Mortar and Pestle for Pounding Rice

This image of a mortar and pestle evokes and illustrates the agricultural techniques brought to the English colonies by enslaved women.

Mortar and pestle for pounding grain

Unidentified maker, Mortar and pestle for pounding grain, 1840-1940. Collection of the Smithsonian National Museum of African American History and Culture, gift of Oprah Winfrey.


The colony of South Carolina was established as part of the Province of Carolina in 1663. To improve their rice harvests and make their colony succeed, planters in South Carolina began importing enslaved women from West Africa and Madagascar in the 1690s. Rice was a staple crop in the communities along Africa’s Atlantic coast, and women “accustomed to the practice of growing rice” were highly prized by plantation owners because their knowledge would make the rice plantations of North America more productive. Within twenty years, South Carolina was producing enough rice to export to England, and by the 1750s, rice cultivation had made South Carolina one of the richest colonies on the continent.

The enslaved women responsible for this economic boom did not personally profit from their work. They were enslaved for life. If they bore children, they did so knowing that their children would also spend their lives on the rice plantations producing profits for someone else. And their success encouraged the planters to start more plantations and import more enslaved women to work them.

About the Artifacts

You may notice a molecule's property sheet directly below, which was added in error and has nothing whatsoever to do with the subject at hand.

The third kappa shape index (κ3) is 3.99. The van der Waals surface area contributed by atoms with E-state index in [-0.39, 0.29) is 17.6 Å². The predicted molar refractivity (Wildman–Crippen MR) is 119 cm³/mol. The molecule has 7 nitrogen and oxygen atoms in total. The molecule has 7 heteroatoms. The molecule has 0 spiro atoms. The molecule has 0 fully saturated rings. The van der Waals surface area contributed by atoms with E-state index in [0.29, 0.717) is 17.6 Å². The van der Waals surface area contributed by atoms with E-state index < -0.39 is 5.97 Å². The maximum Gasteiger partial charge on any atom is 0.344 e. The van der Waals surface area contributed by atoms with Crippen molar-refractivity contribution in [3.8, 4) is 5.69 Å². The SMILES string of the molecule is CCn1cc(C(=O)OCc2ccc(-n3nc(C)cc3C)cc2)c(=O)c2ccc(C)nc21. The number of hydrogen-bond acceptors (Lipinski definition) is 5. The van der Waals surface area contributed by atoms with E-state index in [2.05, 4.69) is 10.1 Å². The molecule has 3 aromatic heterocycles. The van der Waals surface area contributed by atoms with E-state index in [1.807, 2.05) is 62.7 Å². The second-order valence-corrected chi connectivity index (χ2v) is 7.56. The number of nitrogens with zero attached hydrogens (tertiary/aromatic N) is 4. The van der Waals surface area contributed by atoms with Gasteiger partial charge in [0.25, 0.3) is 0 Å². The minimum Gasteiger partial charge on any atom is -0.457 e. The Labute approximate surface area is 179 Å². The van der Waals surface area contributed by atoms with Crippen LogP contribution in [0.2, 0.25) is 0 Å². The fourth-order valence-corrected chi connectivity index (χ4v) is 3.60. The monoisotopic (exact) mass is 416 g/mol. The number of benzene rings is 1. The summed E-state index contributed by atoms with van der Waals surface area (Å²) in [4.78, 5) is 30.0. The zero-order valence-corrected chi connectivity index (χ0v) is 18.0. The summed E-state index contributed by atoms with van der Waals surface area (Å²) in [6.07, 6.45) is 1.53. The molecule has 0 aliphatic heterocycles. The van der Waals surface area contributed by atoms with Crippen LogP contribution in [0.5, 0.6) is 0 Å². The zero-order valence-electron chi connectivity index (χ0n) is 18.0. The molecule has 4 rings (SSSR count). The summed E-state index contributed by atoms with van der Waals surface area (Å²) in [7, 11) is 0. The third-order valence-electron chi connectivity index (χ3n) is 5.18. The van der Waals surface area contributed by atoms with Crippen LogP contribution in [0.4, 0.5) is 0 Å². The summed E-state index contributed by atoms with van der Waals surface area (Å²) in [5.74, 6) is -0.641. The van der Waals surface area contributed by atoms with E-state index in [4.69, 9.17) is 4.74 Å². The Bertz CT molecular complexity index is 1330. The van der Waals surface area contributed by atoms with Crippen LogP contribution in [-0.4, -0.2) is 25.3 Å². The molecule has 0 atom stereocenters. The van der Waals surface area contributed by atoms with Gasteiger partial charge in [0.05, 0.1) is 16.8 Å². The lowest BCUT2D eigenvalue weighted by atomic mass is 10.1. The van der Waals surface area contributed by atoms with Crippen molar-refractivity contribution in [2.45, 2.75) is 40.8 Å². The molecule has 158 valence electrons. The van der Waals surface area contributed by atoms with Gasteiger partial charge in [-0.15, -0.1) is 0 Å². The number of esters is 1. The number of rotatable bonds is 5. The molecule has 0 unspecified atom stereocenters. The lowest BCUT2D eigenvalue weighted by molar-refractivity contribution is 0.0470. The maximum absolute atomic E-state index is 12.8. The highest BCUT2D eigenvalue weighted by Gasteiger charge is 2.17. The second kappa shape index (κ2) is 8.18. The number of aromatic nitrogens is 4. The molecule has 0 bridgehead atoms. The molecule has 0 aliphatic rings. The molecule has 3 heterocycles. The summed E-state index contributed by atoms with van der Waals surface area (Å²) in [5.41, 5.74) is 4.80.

This mortar and pestle for pounding grain was used in the process of threshing, or separating, grains of rice from the rice plant. Threshing was a very labor-intensive process. The mortar, or bottom piece, has a hollowed-out bowl where harvested rice hulls are placed. The hulls are pounded with the pestle, the long wooden paddle, until the grains of rice separated out. The pestle of this unit is a solid piece of cypress wood that is thirty-eight inches long, and weighs about twenty-five pounds. After the grains of rice were separated, the rice was sorted from the hulls by shaking them through a basket woven of leaves and grass.


  • accustomed to: Familiar with.
  • export: Sending goods to another country for sale.
  • hull: Hard outer shell of a seed or grain.
  • mortar: A cup shaped object made of hard material in which ingredients are crushed.
  • pestle: A heavy tool with a rounded end used to crush and grind ingredients.
  • thresh: To separate a grain from a plant.

Discussion Questions

  •  What would it be like to beat rice plants with this object all day? How might that affect your body over time?
  • How did enslaved African women’s knowledge and labor shape American colonies?
  • Why is it important to recognize the contributions enslaved women made to the development of the colonies?

Suggested Activities

  • Use this object to introduce students to the idea that the enslaved people brought to the New World were individuals who brought knowledge and expertise that shaped the society we live in today.
  • Allow the students to try pounding grain with a small-scale mortar and pestle, then give them the opportunity to carry something that is the weight of this pestle. Ask them to write about how it would feel to do this work all day.
  • Use this object as a jumping off point for a research project into the techniques, technologies, and cultural practices that enslaved people brought to the New World (i.e. music, religion, agricultural techniques).
  • For more stories of women and agricultural innovation, pair this document with the Patent for Cleaning and Curing Corn and the Digging Stick.
  • The West African women who brought this technique to the Carolinas endured terrible hardships before arriving in the Americas. To learn more about their journey, see the resource The Middle Passage.
  • Enslaved women in the Americas did different work depending on the colony they lived in. To explore these geographical differences, pair this object with the following resources: Fighting for Freedom in New Amsterdam and Life Story: Marie-Josèphe Angélique.



New-York Historical Society Curriculum Library Connections

Source Notes